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• ## Re: [PrimeNumbers] Re: Is 2 a prime

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• ... Datum: Mon, 7 Aug 2006 05:30:17 -0700 (PDT) Von: Phil Carmody An: primenumbers@yahoogroups.com Betreff: Re: [PrimeNumbers] Re: Is
Message 1 of 15 , Aug 7, 2006
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-------- Original-Nachricht --------
Datum: Mon, 7 Aug 2006 05:30:17 -0700 (PDT)
Von: Phil Carmody <thefatphil@...>
Betreff: Re: [PrimeNumbers] Re: Is 2 a prime

> --- "Dr. Michael Paridon" <dr.m.paridon@...> wrote:
> > Sorry, but I do not agree.
>
> With what?
>
>
> Fixing:
>
> > Von: Jack Brennen <jb@...>
> > > Dr. Michael Paridon wrote:
> > > > I actually think division by zero is not defined.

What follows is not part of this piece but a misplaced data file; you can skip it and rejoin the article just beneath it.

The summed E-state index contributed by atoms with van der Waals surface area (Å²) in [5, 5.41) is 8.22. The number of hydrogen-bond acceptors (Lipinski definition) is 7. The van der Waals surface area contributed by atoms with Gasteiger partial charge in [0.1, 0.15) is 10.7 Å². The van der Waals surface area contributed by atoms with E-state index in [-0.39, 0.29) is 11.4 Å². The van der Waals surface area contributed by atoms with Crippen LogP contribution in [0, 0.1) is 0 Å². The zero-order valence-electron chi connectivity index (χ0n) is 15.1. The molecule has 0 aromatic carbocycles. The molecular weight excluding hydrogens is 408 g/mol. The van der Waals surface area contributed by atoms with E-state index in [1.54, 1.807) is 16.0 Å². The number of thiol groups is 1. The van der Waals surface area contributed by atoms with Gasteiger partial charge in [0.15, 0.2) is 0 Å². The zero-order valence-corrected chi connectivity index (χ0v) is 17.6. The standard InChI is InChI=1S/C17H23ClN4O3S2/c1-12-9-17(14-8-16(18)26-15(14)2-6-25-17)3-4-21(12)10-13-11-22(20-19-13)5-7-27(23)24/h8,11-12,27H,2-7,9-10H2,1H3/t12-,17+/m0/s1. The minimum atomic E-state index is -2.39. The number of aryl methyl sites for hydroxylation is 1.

> > >
> > > I would suggest that one can define divisibility by zero without
> > > needing a definition for division by zero. Say that X is divisible by
> A
> > > if there exists any element B such that X = AB.
> > >
> > >
> > > Thus you do not need to define exactly which B represents X/A, only
> > > that some such B exists. By this definition, zero is divisible by
> zero.
> > > Non-zero is not divisible by zero.
>
> > Due to correction:
> >
> > a) I think divisibility is defined for natural numbers only.
>
> But Jack provides a definition which works for N \/ { 0 }.
> Yes, there exist a handful of simple and convenient definitions which only
> work
> for natural numbers, but Jack's wording was pedantically correct - one can
> provide a definition which does what Jack says it does.
>
> > b) You suggested "Say that X is divisible by A if there exists any
> element B
> > such that X = AB."
> >
> > I think it is "...there exists one and only one distinct element B such
> that
> > X = AB." Which of course leads to non-definition of division by zero in
> all
> > cases. As a) does, too.
>
> That's one possible definition, yes. If Jack were to rely on his
> definition of
> divisibility in a paper, I feel sure that he would include that definition